I can't offer much help because I'm still feeling my way around here too, but as I read through your post I found myself thinking 'I bet she lives in the UK'. The attitude from Doctors over here is pretty pitiful when it comes to have access to one's own statistics (in my experience). Start telling them you've been conversing with people on an online forum and they'll as likely clam up completely.
After much haranguing I have just managed to get my last results from February. As expected there is no mention of T3's, T4's etc, just TSH. Makes me wonder if my T3 or T4 has ever been tested.
In the past, I have tried pressing my GP for more information when he phones with my results - he is always very reluctant to expand on 'everything's fine'. Well, I'm anything but fine at the moment and thanks to the fine people on this forum (and some private blood tests) I have discovered that my FT3 is way too low and the probable cause of my problems.
This is probably of little help but I just wanted to emphasise with the difficulty of obtaining any sort of meaningful info out of one's GP.
First of all, TSH is a pituitary hormone, not a thyroid hormone. Doctors like to believe that it is the gold standard for diagnosing thyroid problems. In reality it is affected by so many variables that it is inadequate as the sole diagnostic for thyroid. In addition, TSH does not directly cause any symptoms. It is just a messenger hormone, which signals to the thyroid glands to increase/decrease thyroid hormone production.
Many patients have a suppressed TSH level when taking significant amounts of thyroid meds. For example, my TSH has been around .05 for over 25 years, with no concern for being hyper. In fact I had lingering hypo symptoms until learning about the importance of the most active thyroid hormone, free T3, and getting my meds changed to increase the low level of FT3 that I previously had.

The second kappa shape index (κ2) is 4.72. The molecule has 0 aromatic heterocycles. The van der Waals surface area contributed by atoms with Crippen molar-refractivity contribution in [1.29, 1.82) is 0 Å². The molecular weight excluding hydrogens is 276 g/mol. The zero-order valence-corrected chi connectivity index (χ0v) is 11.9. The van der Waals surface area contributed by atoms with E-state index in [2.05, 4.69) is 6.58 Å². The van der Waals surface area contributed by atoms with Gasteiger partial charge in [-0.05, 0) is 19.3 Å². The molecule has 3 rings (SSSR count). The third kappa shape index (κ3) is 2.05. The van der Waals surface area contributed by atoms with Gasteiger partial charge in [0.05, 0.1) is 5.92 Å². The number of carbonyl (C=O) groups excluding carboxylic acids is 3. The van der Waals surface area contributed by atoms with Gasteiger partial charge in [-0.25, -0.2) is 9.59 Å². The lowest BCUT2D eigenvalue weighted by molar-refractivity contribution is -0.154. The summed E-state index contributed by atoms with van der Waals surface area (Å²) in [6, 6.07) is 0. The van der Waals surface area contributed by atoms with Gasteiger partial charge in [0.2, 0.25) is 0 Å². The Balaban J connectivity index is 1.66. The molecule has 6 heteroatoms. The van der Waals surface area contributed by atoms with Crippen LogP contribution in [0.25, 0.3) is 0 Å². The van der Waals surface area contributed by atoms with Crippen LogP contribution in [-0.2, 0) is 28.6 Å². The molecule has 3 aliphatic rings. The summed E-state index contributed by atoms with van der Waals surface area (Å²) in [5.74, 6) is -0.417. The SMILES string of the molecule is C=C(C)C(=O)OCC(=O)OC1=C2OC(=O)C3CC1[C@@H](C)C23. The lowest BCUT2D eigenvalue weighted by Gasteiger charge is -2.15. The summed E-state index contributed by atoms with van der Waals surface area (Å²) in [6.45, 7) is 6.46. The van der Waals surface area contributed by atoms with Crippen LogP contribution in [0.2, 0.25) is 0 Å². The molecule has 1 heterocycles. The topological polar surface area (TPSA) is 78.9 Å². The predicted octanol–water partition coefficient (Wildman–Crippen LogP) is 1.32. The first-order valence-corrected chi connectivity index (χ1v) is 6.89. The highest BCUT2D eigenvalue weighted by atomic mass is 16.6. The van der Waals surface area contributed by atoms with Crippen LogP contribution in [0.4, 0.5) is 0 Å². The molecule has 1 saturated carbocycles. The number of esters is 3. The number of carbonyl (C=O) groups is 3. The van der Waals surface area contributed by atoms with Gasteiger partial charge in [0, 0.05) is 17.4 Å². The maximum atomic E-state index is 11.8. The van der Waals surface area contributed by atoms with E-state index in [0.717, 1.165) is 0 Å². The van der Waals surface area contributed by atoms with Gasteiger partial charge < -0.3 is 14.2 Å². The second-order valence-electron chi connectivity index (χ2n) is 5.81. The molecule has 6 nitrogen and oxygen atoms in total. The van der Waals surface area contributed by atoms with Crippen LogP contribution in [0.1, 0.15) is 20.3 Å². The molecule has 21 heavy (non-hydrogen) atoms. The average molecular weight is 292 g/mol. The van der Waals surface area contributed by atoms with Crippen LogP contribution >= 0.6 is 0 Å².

In my opinion the best way to treat a thyroid patient is to test and adjust levels of the actual, biologically active thyroid hormones, free T3 and free T4, with whatever type of meds are required to relieve symptoms, without being constrained by resultant TSH levels. Symptom relief should be all important, not TSH level. Many of our members report that symptom relief for them required that FT3 was adjusted into the upper part of its range and FT4 adjusted to at least midpoint of its range. Studies have shown that FT3 correlated best with hypo symptoms, while TSH and FT4 did not correlate.
From our members' experiences, living in the UK is going to make it more difficult to find a good thyroid doctor that will treat you clinically (for symptoms), by adjusting FT3 and FT4 levels. It seems that the "Immaculate TSH Belief" prevails with most of the NHS doctors. So you may have to do some talking with the doctor to try and get agreement on treatment, or you may have to look for one the few good thyroid doctors available to you. Here is a good article, written by a doctor, that covers this whole subject area very well.